Winter 2020 Indigenous Scholars Speaker Series

February 10, 2020 @ 11:30 pm – 11:45 pm
Various locations on the University of Manitoba, Fort Garry Campus (see below)
66 Chancellors Cir
MB R3T 2N2
Ruth Shead: Coordinator, Indigenous Achievement
(204) 474-6747

Dr. Michelle Driedger








Monday, February 10, 2020
11:30 a.m. – 12:30 p.m.
Circle Room, Migizii Agamik

Dr. Michelle Driedger
Professor, Department of Community Health Sciences
Max Rady College of Medicine
Rady Faculty of Health Sciences

Building Better Ways Forward: Engaging Metis in Health Research

Indigenous health research has come a long way from pan-Indigenous approaches to distinctions-based research for First Nations, Metis and Inuit peoples. Working in partnership with the Health and Wellness Department of the Manitoba Metis Federation, Dr. Driedger will share examples that have sought doing Metis research in a good way.

Camille Callison








Wednesday, February 26, 2020
Noon – 1 p.m.
Room 111 St. John’s College

Camille Callison
Indigenous Strategies Librarian
University of Manitoba
Chair, International Federation of Library Associations Indigenous Matters Section

Lyle Ford








Lyle Ford
Liaison Librarian for English, Film, Theatre and Media, Classics, and Native Studies
University of Manitoba

Indigenous Cultural Competency Training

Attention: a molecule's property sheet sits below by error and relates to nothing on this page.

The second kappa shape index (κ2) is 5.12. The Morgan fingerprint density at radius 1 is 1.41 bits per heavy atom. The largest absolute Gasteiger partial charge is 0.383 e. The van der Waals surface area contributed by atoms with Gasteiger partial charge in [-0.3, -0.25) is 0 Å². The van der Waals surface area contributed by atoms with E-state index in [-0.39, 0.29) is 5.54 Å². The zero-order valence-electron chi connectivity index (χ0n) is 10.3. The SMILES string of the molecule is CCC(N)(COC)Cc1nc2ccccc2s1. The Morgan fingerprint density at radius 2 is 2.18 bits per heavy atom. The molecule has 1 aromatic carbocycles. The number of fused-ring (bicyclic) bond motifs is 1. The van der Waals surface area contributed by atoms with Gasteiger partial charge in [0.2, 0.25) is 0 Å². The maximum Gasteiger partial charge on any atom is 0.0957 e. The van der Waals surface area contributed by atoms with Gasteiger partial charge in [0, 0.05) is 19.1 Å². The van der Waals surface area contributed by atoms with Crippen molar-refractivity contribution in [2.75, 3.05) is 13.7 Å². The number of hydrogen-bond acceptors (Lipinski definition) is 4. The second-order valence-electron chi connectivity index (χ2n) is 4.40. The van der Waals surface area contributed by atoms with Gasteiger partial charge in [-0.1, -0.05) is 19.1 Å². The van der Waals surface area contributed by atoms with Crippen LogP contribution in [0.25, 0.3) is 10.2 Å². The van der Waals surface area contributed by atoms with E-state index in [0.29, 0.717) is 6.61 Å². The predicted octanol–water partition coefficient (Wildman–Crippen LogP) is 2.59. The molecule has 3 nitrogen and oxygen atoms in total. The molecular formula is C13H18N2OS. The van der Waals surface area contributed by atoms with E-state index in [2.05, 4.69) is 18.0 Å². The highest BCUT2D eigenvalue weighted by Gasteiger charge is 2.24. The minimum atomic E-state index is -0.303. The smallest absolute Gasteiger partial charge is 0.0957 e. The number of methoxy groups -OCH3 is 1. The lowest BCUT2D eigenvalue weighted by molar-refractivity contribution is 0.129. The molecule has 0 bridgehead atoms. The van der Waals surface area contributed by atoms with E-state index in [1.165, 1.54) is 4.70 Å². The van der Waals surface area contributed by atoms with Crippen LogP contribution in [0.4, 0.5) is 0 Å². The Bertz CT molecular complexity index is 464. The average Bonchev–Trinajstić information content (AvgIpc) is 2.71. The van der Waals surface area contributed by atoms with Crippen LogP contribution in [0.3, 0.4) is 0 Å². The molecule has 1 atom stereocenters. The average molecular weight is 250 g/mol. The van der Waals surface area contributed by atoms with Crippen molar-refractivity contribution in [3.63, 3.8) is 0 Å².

Over the last decade, we have seen substantive movement relating to Indigenous (First Nations, Métis and Inuit) people, knowledge and information held in cultural memory institutions such as libraries, archives and museums. As a partial response to the Truth and Reconciliation Commission’s 94 Calls to Action, the University of Manitoba Libraries developed an Indigenous Cultural Competency Training — a 13-week blended learning program. These sessions exposed library faculty and staff to Indigenous worldviews and Canadian history from an Indigenous perspective while forming relationships with the Indigenous community at the U of M.

Thursday, March 26, 2020
Noon – 1:00 p.m.
200 Education Building

Brenda L. Gunn
Associate Professor, University of Manitoba Faculty of Law

United Nations Declaration on the Rights of Indigenous Peoples

The first principle of reconciliation is the United Nations Declaration on the Rights of Indigenous Peoples (UNDRIP), which is also the framework for reconciliation at all levels and across all sectors of Canadian society. This discussion will explore how UNDRIP is an essential tool for the protection of Indigenous rights and will challenge us all to embrace the articles, both within post-secondary institutions and more broadly across Canadian society. This presentation will involve aspects of how UNDRIP may be conceptualized as well as how it may be implemented.